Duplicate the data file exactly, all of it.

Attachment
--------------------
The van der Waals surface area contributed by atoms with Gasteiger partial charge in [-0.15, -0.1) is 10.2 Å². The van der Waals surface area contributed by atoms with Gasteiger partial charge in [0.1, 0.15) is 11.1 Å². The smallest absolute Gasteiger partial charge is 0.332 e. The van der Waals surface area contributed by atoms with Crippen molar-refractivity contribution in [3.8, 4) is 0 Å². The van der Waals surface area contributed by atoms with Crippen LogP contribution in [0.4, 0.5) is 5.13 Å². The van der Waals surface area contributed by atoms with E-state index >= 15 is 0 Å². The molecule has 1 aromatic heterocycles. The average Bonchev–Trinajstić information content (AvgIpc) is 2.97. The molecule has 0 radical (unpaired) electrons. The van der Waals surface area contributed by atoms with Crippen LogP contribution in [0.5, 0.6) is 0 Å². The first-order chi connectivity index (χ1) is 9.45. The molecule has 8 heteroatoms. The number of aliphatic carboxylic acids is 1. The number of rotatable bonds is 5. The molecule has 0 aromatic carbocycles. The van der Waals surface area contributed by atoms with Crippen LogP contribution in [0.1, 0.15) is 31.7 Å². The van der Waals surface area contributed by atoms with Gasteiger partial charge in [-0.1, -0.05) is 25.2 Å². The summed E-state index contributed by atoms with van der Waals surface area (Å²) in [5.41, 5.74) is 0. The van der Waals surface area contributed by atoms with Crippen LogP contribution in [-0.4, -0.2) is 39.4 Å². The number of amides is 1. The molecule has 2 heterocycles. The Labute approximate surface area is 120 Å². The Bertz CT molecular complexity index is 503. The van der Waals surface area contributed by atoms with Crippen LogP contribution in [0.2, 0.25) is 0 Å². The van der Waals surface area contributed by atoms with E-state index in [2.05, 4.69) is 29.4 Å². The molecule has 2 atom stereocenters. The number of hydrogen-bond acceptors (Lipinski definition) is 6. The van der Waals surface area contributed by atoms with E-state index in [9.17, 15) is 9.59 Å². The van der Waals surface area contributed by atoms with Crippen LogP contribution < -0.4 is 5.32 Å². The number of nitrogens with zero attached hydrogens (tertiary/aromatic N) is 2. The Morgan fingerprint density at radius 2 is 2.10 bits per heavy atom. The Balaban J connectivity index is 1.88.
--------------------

The van der Waals surface area contributed by atoms with Gasteiger partial charge in [-0.15, -0.1) is 10.2 Å². The van der Waals surface area contributed by atoms with Gasteiger partial charge in [0.1, 0.15) is 11.1 Å². The smallest absolute Gasteiger partial charge is 0.332 e. The van der Waals surface area contributed by atoms with Crippen molar-refractivity contribution in [3.8, 4) is 0 Å². The van der Waals surface area contributed by atoms with Crippen LogP contribution in [0.4, 0.5) is 5.13 Å². The van der Waals surface area contributed by atoms with E-state index >= 15 is 0 Å². The molecule has 1 aromatic heterocycles. The average Bonchev–Trinajstić information content (AvgIpc) is 2.97. The molecule has 0 radical (unpaired) electrons. The van der Waals surface area contributed by atoms with Crippen LogP contribution in [0.5, 0.6) is 0 Å². The first-order chi connectivity index (χ1) is 9.45. The molecule has 8 heteroatoms. The number of aliphatic carboxylic acids is 1. The number of rotatable bonds is 5. The molecule has 0 aromatic carbocycles. The van der Waals surface area contributed by atoms with Crippen LogP contribution in [0.1, 0.15) is 31.7 Å². The van der Waals surface area contributed by atoms with Gasteiger partial charge in [-0.1, -0.05) is 25.2 Å². The summed E-state index contributed by atoms with van der Waals surface area (Å²) in [5.41, 5.74) is 0. The van der Waals surface area contributed by atoms with Crippen LogP contribution in [-0.4, -0.2) is 39.4 Å². The number of amides is 1. The molecule has 2 heterocycles. The Labute approximate surface area is 120 Å². The Bertz CT molecular complexity index is 503. The van der Waals surface area contributed by atoms with Crippen LogP contribution in [0.2, 0.25) is 0 Å². The van der Waals surface area contributed by atoms with E-state index in [2.05, 4.69) is 29.4 Å². The molecule has 2 atom stereocenters. The number of hydrogen-bond acceptors (Lipinski definition) is 6. The van der Waals surface area contributed by atoms with E-state index in [9.17, 15) is 9.59 Å². The van der Waals surface area contributed by atoms with Crippen LogP contribution < -0.4 is 5.32 Å². The number of nitrogens with zero attached hydrogens (tertiary/aromatic N) is 2. The Morgan fingerprint density at radius 2 is 2.10 bits per heavy atom. The Balaban J connectivity index is 1.88.